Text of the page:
During the last century, cheetahs have been disappearing from Africa – 90% of the cheetah population has been lost. They fall victim to conflict with farmers, disappearing habitat, and loss of prey. For many years, Namibia’s cheetahs were part of this trend. Although the country’s cheetah population remained the largest on the continent, its numbers were declining drastically throughout the 1980s.

Cheetah Conservation Fund began working in Namibia in the 1990s, armed with a few battered buildings, a determined conservationist and big ideas. From these humble beginnings the organization has grown into a major force in conservation.

Since CCF began its work, Namibia’s cheetah population has remained stable and possibly even increased slightly. Cheetah Conservation Fund has now extended its programs beyond Namibia, and its dedicated work with cheetahs and those who live among them has given new hope to the world’s fastest animal.

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"If we’re going to save the cheetah, we have to change how Africa is living."
- Dr. Laurie Marker

A Unique Conservation Approach

Livestock Guard Dogs

Reducing farmer conflict with cheetahs is a cornerstone of CCF’s work. A guard dog program helps farmers protect their livestock from predators. The program breeds guard dogs, places them with farmers, and supplies free medical care for them. A model farm uses dogs to protect goats and produces cheetah-friendly goat cheese sold in stores.

Economic Incentives

CCF provides economic incentives to Namibians who live peacefully among cheetahs. Cheetah Country Beef gives farmers who practice cheetah-friendly livestock management a premium for their beef, which is sold in Europe under an eco-label. The Bushblok program transforms invasive plants into biofuel, creating local job opportunities while also restoring habitat for cheetahs.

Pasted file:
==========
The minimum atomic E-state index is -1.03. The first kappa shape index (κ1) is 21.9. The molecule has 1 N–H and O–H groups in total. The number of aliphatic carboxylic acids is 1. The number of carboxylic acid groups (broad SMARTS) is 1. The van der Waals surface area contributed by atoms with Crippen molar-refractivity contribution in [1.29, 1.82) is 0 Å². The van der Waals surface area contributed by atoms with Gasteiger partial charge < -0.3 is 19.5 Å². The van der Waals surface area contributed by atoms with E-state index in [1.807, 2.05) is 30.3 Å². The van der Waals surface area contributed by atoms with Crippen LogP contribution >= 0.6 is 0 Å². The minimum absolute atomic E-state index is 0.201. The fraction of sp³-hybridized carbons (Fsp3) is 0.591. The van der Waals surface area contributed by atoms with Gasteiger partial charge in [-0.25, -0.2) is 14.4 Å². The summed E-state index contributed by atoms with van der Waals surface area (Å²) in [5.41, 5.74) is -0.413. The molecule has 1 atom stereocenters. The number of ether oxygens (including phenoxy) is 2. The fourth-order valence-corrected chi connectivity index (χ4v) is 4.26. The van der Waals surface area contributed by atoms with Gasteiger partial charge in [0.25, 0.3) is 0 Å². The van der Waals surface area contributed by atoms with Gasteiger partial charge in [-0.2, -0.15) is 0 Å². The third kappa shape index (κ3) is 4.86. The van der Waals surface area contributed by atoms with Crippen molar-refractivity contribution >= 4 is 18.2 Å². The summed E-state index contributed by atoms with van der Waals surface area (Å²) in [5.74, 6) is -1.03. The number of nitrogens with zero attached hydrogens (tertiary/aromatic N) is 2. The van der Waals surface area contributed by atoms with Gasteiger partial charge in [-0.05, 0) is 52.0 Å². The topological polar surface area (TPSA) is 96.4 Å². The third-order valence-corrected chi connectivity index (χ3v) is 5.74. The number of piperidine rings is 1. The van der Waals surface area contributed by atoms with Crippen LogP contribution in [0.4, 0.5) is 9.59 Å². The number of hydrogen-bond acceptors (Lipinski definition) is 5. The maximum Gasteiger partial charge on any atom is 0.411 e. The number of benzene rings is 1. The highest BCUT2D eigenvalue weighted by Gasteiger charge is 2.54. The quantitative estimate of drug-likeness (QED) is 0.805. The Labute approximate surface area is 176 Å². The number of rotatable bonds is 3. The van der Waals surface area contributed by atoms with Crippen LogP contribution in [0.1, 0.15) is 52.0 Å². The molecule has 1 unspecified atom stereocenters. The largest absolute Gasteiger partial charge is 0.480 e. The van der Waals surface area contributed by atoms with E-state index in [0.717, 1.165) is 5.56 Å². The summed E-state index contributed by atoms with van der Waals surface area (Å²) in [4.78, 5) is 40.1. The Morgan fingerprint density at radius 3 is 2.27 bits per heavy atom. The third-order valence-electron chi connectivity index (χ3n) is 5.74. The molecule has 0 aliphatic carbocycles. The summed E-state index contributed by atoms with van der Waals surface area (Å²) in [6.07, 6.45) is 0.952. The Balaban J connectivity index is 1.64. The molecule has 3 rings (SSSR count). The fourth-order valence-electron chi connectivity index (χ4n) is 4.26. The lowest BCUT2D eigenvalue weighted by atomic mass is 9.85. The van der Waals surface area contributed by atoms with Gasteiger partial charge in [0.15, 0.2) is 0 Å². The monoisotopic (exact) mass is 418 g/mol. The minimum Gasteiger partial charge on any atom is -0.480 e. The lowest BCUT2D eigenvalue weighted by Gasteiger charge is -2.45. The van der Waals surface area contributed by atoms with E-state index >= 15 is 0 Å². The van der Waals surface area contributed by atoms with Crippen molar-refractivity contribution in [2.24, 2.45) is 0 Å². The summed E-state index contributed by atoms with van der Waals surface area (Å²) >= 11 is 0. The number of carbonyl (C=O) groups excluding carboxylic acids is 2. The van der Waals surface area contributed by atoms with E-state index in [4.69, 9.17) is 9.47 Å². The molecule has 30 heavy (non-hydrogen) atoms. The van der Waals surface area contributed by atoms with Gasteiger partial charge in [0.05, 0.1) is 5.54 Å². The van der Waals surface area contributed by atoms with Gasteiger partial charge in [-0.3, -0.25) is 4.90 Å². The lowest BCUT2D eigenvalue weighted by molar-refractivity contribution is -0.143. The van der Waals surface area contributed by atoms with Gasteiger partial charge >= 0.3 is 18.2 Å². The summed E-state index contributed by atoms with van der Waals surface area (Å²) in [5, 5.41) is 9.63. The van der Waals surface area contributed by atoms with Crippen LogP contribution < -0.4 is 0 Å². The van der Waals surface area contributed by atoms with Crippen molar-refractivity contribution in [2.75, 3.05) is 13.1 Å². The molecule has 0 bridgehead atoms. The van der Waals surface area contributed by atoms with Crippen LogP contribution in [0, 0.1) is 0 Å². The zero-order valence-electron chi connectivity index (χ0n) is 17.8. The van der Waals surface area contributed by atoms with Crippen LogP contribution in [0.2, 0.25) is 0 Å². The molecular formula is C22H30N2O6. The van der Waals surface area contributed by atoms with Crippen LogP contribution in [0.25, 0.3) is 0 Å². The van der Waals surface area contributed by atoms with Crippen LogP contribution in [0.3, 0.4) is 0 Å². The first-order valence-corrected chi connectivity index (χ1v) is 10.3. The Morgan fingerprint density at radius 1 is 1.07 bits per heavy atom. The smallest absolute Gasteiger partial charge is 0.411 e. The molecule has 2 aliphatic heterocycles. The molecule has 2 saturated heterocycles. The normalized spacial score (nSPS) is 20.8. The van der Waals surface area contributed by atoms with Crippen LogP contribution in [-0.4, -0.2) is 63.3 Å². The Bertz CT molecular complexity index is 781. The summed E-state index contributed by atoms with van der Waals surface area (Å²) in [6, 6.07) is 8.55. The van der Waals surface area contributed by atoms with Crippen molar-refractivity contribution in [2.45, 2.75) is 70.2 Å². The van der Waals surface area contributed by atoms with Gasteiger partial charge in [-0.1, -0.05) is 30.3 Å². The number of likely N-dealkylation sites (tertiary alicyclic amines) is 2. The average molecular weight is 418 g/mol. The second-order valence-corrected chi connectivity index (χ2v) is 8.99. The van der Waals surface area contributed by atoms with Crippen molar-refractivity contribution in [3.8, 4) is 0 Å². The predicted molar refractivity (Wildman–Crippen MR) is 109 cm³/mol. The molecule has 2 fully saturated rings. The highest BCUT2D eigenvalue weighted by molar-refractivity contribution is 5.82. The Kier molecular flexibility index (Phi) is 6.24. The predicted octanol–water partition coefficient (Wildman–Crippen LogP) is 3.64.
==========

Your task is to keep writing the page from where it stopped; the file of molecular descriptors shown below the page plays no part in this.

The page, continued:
Research about the cheetah shapes conservation policies and informs education programs. CCF has worked with over 900 cheetahs to understand their habits and needs. The CCF Research and Education Center is known as the most comprehensive cheetah research facility and educational museum in the world.


The percentage fall in predation on livestock when guard dogs are used



Cheetahs rescued by CCF from farms or private land


Dr. Laurie Marker

Laurie has always been a pioneer. She helped establish the Oregon wine industry in its early days while also creating the most successful captive cheetah breeding program at Oregon’s Wildlife Sanctuary.

She arrived in Namibia for the first time in 1977, when she brought a captive orphan cheetah to the country to determine if it could hunt without being taught. Laurie was struck by the levels of conflict between farmers and cheetahs that she saw and spent the next ten years telling people that they must do something about it. When no one did, Laurie decided to sell most of her possessions and move to Namibia and do something herself.

Laurie set up CCF in 1990. She began by going door-to-door finding out why farmers were killing cheetahs. By understanding farmers’ needs and ideas she developed solutions. Her life is now devoted to stabilizing the world’s wild cheetah population.


How You Can Help

Live Stock Guard Dogs

$500 will sponsor a Livestock Guarding Dog for a year providing food, veterinary care, and support to a local farmer.



$1,000 will sponsor a Namibian student intern at CCF for 2 months, allowing those who live with cheetahs to better understand human impacts.



Cheetah Conservation Fund requires ongoing support for its biological research of cheetahs, including studies of genetics, disease and reproductive health.


Racing for Cheetahs

Dr. Laurie Marker, Founder of the Cheetah Conservation Fund, writes about the support of athletes for animals. CCF Ambassador Anna Fenninger is currently racing for gold in Alpine skiing events at the Sochi Olympics.

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